Salida Challenger Baseball league a hit

jjardine@modbee.comApril 29, 2013 

From the emails, voice mails and other trusted sources:

CHALLENGER LEAGUE — Friday evening, and most spring and summer Saturday mornings, the Giants and Angels baseball teams face off at the Salida Little League field on Broadway.

The standings are pretty much irrelevant, though you could make the point that it's one heck of a division rivalry, since they are the only two teams in the division or, for that matter, the entire league.

Welcome to Challenger Baseball, the best league you've never heard of. The 20 players range in age from 5 to about 17. Some are deaf or blind. Some are in wheelchairs. Others have disabilities including cerebral palsy, Down syndrome or autism.

NelLaine Kilgore, mother of one of the players, said many of the children begin playing with the typically developing kids until it's time to face live pitching. But as the skill levels progress, some physically cannot adjust while others need to play in an environment where their emotions, reactions and behaviors are accepted.

"It's a place where the parents can take their kids," she said. "No judgments. We get it. And it's more than just kids playing. It's a good resource for the parents. A support group. We've all walked a mile in their moccasins."

The only drawback is that where the league once drew players from Manteca, that city started its own league. So now, they're looking for more players — enough to expand the league by a few teams to give more children the chance to participate, and so that the Giants and Angels will get to play teams besides each other.

They will compete in a Challenger tournament in Dublin next month.

If interested, call coaches Jeff Mansell at (209) 499-0587 and Felix Daclan at (209) 807-9071 or Little League President Brandt Evans at (209) 345-2820.

WOUNDED WARRIOR READY — In December, I wrote about Steve Davis, a Turlock man and Navy aviation engineer who nearly died in a motorcycle accident just hours after completing an assignment on the USS John Stennis carrier. He suffered gruesome internal injuries plus a broken pelvis and hand, knee and nerve damage.

Davis spent three years in rehab before deciding to try paralympic sports. He was invited to the Wounded Warrior Pacific Trials in November and excelled in five events — archery, two swimming races, wheelchair basketball and sit-down volleyball.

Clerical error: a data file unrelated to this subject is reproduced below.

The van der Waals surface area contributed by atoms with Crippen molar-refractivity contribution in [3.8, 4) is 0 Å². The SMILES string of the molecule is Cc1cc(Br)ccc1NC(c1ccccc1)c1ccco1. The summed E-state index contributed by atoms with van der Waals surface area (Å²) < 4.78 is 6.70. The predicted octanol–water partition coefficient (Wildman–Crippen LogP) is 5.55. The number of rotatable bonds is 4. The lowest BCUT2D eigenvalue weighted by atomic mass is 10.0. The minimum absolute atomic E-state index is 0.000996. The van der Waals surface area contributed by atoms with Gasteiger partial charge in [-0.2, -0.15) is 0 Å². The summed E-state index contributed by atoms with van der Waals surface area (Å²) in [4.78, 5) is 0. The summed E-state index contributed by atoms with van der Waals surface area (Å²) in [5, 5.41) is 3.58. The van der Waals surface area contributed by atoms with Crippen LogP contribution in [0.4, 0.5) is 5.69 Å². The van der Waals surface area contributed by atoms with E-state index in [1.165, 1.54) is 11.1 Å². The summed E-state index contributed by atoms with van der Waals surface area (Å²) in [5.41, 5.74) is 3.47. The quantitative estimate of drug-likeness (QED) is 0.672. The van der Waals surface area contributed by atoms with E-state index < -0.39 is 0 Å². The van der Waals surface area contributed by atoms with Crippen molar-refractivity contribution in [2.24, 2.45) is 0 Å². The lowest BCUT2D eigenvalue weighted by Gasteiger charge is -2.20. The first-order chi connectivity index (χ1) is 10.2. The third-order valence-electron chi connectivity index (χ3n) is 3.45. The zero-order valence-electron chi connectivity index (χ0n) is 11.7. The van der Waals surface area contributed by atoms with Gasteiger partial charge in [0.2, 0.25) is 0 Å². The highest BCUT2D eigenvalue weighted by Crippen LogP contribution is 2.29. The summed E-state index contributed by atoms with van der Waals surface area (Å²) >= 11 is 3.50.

In April, Davis traveled to Penn State University to participate in a camp for sit-down volleyball and wheelchair basketball, and recently was featured in America's Navy online publication.

He's been training at InShape Fitness gym in Turlock.

Next up: The national Warrior Games beginning May 11 in Colorado Springs. He's ready.

MEMORIES, BY GEORGE — After country music legend George Jones died last week, I received a call from Bill Slayter, music buff and publisher of a free local magazine called Zorch.

His call reinforced the notion that just about every well-known person or major event has some connection to Modesto or the valley, no matter how tenuous.

Slayter recalled that Jones was booked to perform at Modesto's Lonesome Cowboy saloon on Sisk Road in the early 1980s, but failed to appear and hence gained the nickname of "No-Show Jones" around town.

So I pulled the clippings. Indeed, Jones delayed for a day a scheduled Oct. 16, 1981, show, claiming travel problems. Then he missed the next day's performance as well, leaving 1,100 ticket holders angry and costing club owner Ed Brown $25,000 in sales and profits at the saloon and restaurant, plus $5,000 in wasted advertising costs.

This happened after Jones had been hospitalized for alcoholism, his agent told The Bee at the time, and the Lonesome Cowboy wasn't his only no-show venue.

No matter. Brown promptly filed a $30,000 lawsuit in Stanislaus County Superior Court against Jones and his booking agency, Jim Halsey Co. Inc.

They avoided court when Jones agreed to perform two shows Feb. 8, 1982. Jones arrived on time this time, but became frustrated with the sound system's feedback. He walked off the stage repeatedly during the second show, the third time for good.

"It ended in a wild melee of several hundred disgruntled fans throwing beer bottles as Jones walked off the stage a half hour into the second show," The Bee reported.

Jeff Jardine's column appears Sundays, Tuesdays and Thursdays in Local News. He can be reached at, @jeffjardine57 on Twitter or at (209) 578-2383.

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